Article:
38. Hello,

    What a beautiful home, even in this miserable state, has lost none of its glory. For someone with courage and strength will this house paradise on earth.
    You know nothing about history?

    Have a nice day my friends!

  39. It is a beautiful house....but the stress could be enormous. That is a very big decision. The movie, "the Money Pit" comes to mind. I love my peace of mind.....and hate sleepless nights.....but if money is not a problem....it could be tons of fun......

  40. Maison de lin:
    It is most certainly, as you say, a very attractive property but will take a great deal of work to turn it into an earthly paradise. Yes, we have managed to find out several things about its history before it was taken over by the State during the Communist period.

  41. I have never bought a house, so I am entirely unqualified to offer advice on the matter. It is, however, utterly magical, so please buy it on behalf of us, your adoring readership, that we may live out our country mansion fantasies vicariously through your efforts. Many thanks.

  42. mermaid gallery:
    Just possibly we need you here, right beside us, Susan, to talk some sense into us. Some time ago we gave up on 'stress'. What are we thinking of now for this is surely going to be a little more than a walk in the park or feeding ducks on the pond?!

  43. this house is amazing ( with all its ... oldiness) but gosh! can you do this? seems like loads and loads of work! not to mention the amount of money needed not only to buy it but also to repair it ... i certainly hope you manage this, `cause i am sure you gonna make it the fairytale house it deserves to become : )

  44. Eleni:
    What an absolutely lovely thought and such a kind one. It is, of course possible, and here we are being realistic, that there are those amongst our readers who would not give a thank you for it. And they are, perhaps, the wise and sensible ones.

  45. demie:
    You are so very kind. Like you, on the one hand we really believe that it can become a fairy tale castle, where we live happily ever after, and on the other a bottomless drain of our money where we end up dying in abject poverty. Most likely the latter!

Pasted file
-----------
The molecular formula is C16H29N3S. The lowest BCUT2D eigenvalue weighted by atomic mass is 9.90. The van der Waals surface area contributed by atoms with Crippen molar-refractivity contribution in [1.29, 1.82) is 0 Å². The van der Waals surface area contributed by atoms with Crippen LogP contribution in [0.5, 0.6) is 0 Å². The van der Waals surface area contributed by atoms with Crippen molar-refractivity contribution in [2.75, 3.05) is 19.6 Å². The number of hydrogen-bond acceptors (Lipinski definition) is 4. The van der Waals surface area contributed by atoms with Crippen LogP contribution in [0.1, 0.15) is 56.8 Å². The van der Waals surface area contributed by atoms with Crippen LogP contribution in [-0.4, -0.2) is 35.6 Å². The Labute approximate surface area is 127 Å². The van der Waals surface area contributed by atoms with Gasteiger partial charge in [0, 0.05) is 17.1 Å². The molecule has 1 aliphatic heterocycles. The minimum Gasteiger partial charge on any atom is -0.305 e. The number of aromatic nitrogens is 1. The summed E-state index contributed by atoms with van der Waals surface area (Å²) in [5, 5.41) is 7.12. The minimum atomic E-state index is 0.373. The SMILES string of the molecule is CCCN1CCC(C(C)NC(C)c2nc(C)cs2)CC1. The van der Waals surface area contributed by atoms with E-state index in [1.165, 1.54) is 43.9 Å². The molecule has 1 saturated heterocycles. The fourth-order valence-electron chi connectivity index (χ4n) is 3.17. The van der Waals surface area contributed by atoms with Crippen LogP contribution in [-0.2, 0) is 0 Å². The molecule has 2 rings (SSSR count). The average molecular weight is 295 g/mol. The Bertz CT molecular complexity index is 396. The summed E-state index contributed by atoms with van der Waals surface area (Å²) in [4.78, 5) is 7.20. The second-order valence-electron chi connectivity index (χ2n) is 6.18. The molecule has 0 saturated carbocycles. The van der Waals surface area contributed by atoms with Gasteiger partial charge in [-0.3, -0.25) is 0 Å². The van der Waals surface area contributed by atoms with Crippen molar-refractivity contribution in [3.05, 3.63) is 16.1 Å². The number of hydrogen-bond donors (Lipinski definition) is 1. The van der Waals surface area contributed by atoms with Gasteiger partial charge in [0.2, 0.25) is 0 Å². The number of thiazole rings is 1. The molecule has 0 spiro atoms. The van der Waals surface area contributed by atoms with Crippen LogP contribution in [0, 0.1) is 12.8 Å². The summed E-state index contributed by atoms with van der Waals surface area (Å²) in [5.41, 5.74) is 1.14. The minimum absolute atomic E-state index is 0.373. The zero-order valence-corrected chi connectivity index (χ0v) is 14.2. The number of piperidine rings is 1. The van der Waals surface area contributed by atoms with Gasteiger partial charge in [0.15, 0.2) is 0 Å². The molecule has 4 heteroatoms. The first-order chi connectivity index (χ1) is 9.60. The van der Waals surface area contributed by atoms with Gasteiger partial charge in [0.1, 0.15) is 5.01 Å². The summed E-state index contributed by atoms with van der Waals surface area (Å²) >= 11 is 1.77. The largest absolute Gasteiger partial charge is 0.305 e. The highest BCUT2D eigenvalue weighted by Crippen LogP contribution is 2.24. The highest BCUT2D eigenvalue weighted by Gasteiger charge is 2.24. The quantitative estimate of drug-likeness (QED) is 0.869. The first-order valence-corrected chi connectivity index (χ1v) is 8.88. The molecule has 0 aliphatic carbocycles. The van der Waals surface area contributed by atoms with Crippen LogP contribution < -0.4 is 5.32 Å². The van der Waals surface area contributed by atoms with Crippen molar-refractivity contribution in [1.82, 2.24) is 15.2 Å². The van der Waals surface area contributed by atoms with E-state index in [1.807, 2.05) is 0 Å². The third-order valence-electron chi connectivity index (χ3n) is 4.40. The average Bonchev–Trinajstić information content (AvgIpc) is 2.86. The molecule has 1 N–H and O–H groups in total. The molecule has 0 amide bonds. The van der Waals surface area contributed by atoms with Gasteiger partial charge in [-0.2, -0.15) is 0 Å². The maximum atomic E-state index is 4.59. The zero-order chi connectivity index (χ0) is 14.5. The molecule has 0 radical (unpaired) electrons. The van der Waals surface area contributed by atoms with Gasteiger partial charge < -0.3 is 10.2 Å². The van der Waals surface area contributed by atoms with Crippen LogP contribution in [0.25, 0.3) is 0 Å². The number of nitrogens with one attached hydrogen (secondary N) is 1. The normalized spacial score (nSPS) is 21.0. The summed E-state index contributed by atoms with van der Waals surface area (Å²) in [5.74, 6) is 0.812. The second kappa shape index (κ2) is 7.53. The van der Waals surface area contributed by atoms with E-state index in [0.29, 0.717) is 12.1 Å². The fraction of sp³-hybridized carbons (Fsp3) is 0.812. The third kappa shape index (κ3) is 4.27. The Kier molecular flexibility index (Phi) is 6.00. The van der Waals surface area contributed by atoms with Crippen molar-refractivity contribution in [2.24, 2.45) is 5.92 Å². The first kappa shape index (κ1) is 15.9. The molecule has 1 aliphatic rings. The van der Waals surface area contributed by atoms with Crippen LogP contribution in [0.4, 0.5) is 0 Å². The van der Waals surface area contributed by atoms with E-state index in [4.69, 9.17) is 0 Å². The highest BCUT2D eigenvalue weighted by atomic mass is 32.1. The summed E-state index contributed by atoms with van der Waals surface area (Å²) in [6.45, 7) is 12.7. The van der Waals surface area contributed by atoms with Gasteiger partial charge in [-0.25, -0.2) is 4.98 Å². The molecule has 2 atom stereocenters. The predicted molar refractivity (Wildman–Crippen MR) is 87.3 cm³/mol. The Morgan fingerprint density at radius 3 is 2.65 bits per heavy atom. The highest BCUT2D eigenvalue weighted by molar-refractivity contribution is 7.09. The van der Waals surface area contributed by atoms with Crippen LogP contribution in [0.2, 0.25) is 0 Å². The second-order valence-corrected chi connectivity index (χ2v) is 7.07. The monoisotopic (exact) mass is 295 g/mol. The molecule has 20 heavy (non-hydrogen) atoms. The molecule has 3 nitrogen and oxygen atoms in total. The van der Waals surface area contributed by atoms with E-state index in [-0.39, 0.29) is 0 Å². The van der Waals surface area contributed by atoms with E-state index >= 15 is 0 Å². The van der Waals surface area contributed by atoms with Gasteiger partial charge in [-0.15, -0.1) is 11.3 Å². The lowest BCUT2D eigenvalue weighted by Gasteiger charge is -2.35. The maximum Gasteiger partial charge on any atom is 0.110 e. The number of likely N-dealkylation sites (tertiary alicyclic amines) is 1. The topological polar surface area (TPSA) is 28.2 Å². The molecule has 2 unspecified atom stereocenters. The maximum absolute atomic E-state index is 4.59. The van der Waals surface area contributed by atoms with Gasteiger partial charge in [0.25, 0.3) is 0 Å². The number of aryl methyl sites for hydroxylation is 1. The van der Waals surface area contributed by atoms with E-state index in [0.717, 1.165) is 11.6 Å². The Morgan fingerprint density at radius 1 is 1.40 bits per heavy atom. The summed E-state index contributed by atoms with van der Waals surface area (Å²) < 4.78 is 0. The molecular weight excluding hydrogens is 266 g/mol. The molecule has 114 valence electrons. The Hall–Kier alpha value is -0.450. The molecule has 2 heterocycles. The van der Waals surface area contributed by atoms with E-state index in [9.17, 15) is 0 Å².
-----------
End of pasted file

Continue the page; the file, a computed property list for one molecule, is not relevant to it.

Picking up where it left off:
46. Good morning Jane and Lance
    After the surveyor had cast his expert eye over our property, and knowing our determination to purchase, we were met on the drive with his words, "You are brave".

    Be brave Jane and Lance.... be very brave!

  47. I think it looks like a wonderful project. Most things can be fixed and with the help of a good architect it will become a magnificent residence. If, on the other hand, dry rot has taken hold - then the battle may not be worth the fighting.

    I do hope your surveyor brings good news.


  48. It is very lovely, or at least, it has the potential to be very lovely again. If you really want to devote the rest of your lives to it, it would be a wonderful project. But you have, or it seems to me that you have, a life that you enjoy very much, and you would have to give up so much of that to plan and supervise the project. Do you really want that?

    I really would be concerned about that staircase, as well. It is odd that such a narrow twisting staircase is the main one in such a fine house, but maybe that's typical in Hungary. When my parents-in-law bought the house I now live in, in 1928, there were only Tudor winding cupboard staircases and they sacrificed a room to put in a hall and wide stairs. If you go ahead, could you add another staircase - or, perhaps, put in a lift?

  49. My Spotty Pony:
    What a lovely and so encouraging comment, Abby. You really are the kindest of people.

    We are, as you may imagine, torn in all directions and much now will depend on how serious are those problems which we can see for ourselves and those which may, with professional advice, be unearthed.

  50. Anna at the Doll House:
    You pinpoint here, Anna, the real crux of the matter. When all is revealed, will it be a battle worth fighting or should we, if the odds are strongly stacked against us, retreat only to sally forth in a different direction?! Perhaps the Ukraine has something to offer in the way of real estate?!!

  51. Z:
    Thank you so much for this very wise and sensible comment of the kind which we do, indeed, need to heed. Of course if the project is beyond what we can afford to have done in one fell swoop, then we should leave well alone for, as you say, we do not wish to devote our lives to the practical side of restoring an old building. Our Budapest apartment was a similar project not having been touched for fifty years, but the renovations were complete within six months with an excellent team of work people.

    The stairs are something of a killer and will need careful thought. Your own house sounds wonderful and how splendid to have enjoyed it in your family since 1928. The removal of the cupboard staircases and their replacement by your parents-in-law does seem to have made sense. And besides, houses are organic and cannot be preserved in aspic.

  52. Dear Jane and Lance
    What a wonderful opportunity to awaken a once beautiful house and then enjoy some truly gracious living.
    To me the platitude that springs to mind is "where there's a will there's a way", and if you have good advice from the professionals, willing and able workmen, and the means, then surely this is indeed possible!